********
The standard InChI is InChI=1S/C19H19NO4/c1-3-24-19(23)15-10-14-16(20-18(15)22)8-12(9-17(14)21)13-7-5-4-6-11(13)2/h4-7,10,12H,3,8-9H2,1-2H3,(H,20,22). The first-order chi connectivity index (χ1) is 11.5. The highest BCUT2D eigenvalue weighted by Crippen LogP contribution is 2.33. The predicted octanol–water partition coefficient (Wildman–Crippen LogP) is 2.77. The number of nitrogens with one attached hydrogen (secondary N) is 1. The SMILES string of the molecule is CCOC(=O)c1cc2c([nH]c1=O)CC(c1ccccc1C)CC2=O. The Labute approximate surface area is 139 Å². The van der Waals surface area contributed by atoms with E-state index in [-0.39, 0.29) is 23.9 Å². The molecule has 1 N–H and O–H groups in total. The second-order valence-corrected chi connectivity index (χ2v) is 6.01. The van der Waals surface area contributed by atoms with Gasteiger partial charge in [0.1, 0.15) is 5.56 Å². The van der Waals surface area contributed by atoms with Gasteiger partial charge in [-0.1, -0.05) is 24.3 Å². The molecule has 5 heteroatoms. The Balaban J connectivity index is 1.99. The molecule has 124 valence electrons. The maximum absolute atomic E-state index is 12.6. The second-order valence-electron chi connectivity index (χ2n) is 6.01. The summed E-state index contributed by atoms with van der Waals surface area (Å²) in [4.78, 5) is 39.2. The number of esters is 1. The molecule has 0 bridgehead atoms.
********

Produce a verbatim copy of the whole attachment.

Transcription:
The standard InChI is InChI=1S/C19H19NO4/c1-3-24-19(23)15-10-14-16(20-18(15)22)8-12(9-17(14)21)13-7-5-4-6-11(13)2/h4-7,10,12H,3,8-9H2,1-2H3,(H,20,22). The first-order chi connectivity index (χ1) is 11.5. The highest BCUT2D eigenvalue weighted by Crippen LogP contribution is 2.33. The predicted octanol–water partition coefficient (Wildman–Crippen LogP) is 2.77. The number of nitrogens with one attached hydrogen (secondary N) is 1. The SMILES string of the molecule is CCOC(=O)c1cc2c([nH]c1=O)CC(c1ccccc1C)CC2=O. The Labute approximate surface area is 139 Å². The van der Waals surface area contributed by atoms with E-state index in [-0.39, 0.29) is 23.9 Å². The molecule has 1 N–H and O–H groups in total. The second-order valence-corrected chi connectivity index (χ2v) is 6.01. The van der Waals surface area contributed by atoms with Gasteiger partial charge in [0.1, 0.15) is 5.56 Å². The van der Waals surface area contributed by atoms with Gasteiger partial charge in [-0.1, -0.05) is 24.3 Å². The molecule has 5 heteroatoms. The Balaban J connectivity index is 1.99. The molecule has 124 valence electrons. The maximum absolute atomic E-state index is 12.6. The second-order valence-electron chi connectivity index (χ2n) is 6.01. The summed E-state index contributed by atoms with van der Waals surface area (Å²) in [4.78, 5) is 39.2. The number of esters is 1. The molecule has 0 bridgehead atoms.